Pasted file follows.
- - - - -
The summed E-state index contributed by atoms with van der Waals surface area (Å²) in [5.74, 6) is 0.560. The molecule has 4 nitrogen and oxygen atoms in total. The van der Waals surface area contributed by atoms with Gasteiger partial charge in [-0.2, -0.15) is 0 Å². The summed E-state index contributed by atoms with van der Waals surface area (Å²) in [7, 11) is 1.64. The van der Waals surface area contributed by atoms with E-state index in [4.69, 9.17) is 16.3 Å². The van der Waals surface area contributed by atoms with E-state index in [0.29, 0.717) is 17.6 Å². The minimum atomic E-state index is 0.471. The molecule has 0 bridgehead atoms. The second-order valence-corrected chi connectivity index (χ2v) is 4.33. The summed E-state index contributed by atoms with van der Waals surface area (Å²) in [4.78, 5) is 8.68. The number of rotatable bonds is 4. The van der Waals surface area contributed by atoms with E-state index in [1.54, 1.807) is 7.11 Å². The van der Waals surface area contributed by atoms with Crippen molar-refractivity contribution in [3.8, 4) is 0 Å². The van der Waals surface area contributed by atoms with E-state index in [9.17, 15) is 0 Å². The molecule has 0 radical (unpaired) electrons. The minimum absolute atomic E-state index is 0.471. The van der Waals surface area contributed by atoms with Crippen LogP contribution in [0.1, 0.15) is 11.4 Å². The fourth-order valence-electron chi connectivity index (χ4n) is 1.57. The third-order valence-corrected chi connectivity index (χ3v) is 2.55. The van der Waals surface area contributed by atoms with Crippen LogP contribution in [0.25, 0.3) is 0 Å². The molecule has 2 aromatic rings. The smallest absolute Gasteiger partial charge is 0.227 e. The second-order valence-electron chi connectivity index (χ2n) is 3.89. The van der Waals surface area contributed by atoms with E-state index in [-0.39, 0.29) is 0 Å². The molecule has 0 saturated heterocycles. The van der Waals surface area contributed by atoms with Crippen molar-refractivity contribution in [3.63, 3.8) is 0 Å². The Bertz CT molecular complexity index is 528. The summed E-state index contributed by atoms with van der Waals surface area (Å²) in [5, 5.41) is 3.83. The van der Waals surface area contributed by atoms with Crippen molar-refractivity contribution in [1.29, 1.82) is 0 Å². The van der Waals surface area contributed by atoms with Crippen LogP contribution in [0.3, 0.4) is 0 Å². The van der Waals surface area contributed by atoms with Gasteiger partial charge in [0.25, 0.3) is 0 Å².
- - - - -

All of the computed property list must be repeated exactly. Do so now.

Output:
The summed E-state index contributed by atoms with van der Waals surface area (Å²) in [5.74, 6) is 0.560. The molecule has 4 nitrogen and oxygen atoms in total. The van der Waals surface area contributed by atoms with Gasteiger partial charge in [-0.2, -0.15) is 0 Å². The summed E-state index contributed by atoms with van der Waals surface area (Å²) in [7, 11) is 1.64. The van der Waals surface area contributed by atoms with E-state index in [4.69, 9.17) is 16.3 Å². The van der Waals surface area contributed by atoms with E-state index in [0.29, 0.717) is 17.6 Å². The minimum atomic E-state index is 0.471. The molecule has 0 bridgehead atoms. The second-order valence-corrected chi connectivity index (χ2v) is 4.33. The summed E-state index contributed by atoms with van der Waals surface area (Å²) in [4.78, 5) is 8.68. The number of rotatable bonds is 4. The van der Waals surface area contributed by atoms with E-state index in [1.54, 1.807) is 7.11 Å². The van der Waals surface area contributed by atoms with Crippen molar-refractivity contribution in [3.8, 4) is 0 Å². The van der Waals surface area contributed by atoms with E-state index in [9.17, 15) is 0 Å². The molecule has 0 radical (unpaired) electrons. The minimum absolute atomic E-state index is 0.471. The van der Waals surface area contributed by atoms with Crippen LogP contribution in [0.1, 0.15) is 11.4 Å². The fourth-order valence-electron chi connectivity index (χ4n) is 1.57. The third-order valence-corrected chi connectivity index (χ3v) is 2.55. The van der Waals surface area contributed by atoms with Crippen LogP contribution in [0.25, 0.3) is 0 Å². The molecule has 2 aromatic rings. The smallest absolute Gasteiger partial charge is 0.227 e. The second-order valence-electron chi connectivity index (χ2n) is 3.89. The van der Waals surface area contributed by atoms with E-state index in [-0.39, 0.29) is 0 Å². The molecule has 0 saturated heterocycles. The van der Waals surface area contributed by atoms with Crippen molar-refractivity contribution in [3.63, 3.8) is 0 Å². The Bertz CT molecular complexity index is 528. The summed E-state index contributed by atoms with van der Waals surface area (Å²) in [5, 5.41) is 3.83. The van der Waals surface area contributed by atoms with Crippen molar-refractivity contribution in [1.29, 1.82) is 0 Å². The van der Waals surface area contributed by atoms with Crippen LogP contribution in [0.3, 0.4) is 0 Å². The van der Waals surface area contributed by atoms with Gasteiger partial charge in [0.25, 0.3) is 0 Å².